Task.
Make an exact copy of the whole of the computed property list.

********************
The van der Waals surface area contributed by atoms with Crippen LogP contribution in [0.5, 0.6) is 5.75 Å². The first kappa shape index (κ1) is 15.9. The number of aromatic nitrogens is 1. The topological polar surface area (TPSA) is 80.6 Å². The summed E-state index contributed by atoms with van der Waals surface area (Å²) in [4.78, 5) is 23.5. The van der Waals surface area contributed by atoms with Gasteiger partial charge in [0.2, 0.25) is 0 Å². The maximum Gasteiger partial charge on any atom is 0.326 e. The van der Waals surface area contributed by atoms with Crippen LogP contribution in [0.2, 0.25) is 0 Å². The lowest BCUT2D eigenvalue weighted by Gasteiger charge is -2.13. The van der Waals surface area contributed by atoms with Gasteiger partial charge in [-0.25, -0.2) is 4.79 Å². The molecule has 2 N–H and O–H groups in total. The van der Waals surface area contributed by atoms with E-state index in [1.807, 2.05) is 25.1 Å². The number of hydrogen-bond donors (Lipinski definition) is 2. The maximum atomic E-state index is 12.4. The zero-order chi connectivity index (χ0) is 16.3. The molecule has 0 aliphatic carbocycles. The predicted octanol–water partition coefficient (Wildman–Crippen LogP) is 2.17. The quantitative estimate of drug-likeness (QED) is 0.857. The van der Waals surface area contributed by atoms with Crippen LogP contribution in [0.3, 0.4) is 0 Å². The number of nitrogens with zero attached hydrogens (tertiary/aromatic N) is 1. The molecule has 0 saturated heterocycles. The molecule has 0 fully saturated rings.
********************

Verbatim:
The van der Waals surface area contributed by atoms with Crippen LogP contribution in [0.5, 0.6) is 5.75 Å². The first kappa shape index (κ1) is 15.9. The number of aromatic nitrogens is 1. The topological polar surface area (TPSA) is 80.6 Å². The summed E-state index contributed by atoms with van der Waals surface area (Å²) in [4.78, 5) is 23.5. The van der Waals surface area contributed by atoms with Gasteiger partial charge in [0.2, 0.25) is 0 Å². The maximum Gasteiger partial charge on any atom is 0.326 e. The van der Waals surface area contributed by atoms with Crippen LogP contribution in [0.2, 0.25) is 0 Å². The lowest BCUT2D eigenvalue weighted by Gasteiger charge is -2.13. The van der Waals surface area contributed by atoms with Gasteiger partial charge in [-0.25, -0.2) is 4.79 Å². The molecule has 2 N–H and O–H groups in total. The van der Waals surface area contributed by atoms with E-state index in [1.807, 2.05) is 25.1 Å². The number of hydrogen-bond donors (Lipinski definition) is 2. The maximum atomic E-state index is 12.4. The zero-order chi connectivity index (χ0) is 16.3. The molecule has 0 aliphatic carbocycles. The predicted octanol–water partition coefficient (Wildman–Crippen LogP) is 2.17. The quantitative estimate of drug-likeness (QED) is 0.857. The van der Waals surface area contributed by atoms with Crippen LogP contribution in [0.3, 0.4) is 0 Å². The number of nitrogens with zero attached hydrogens (tertiary/aromatic N) is 1. The molecule has 0 saturated heterocycles. The molecule has 0 fully saturated rings.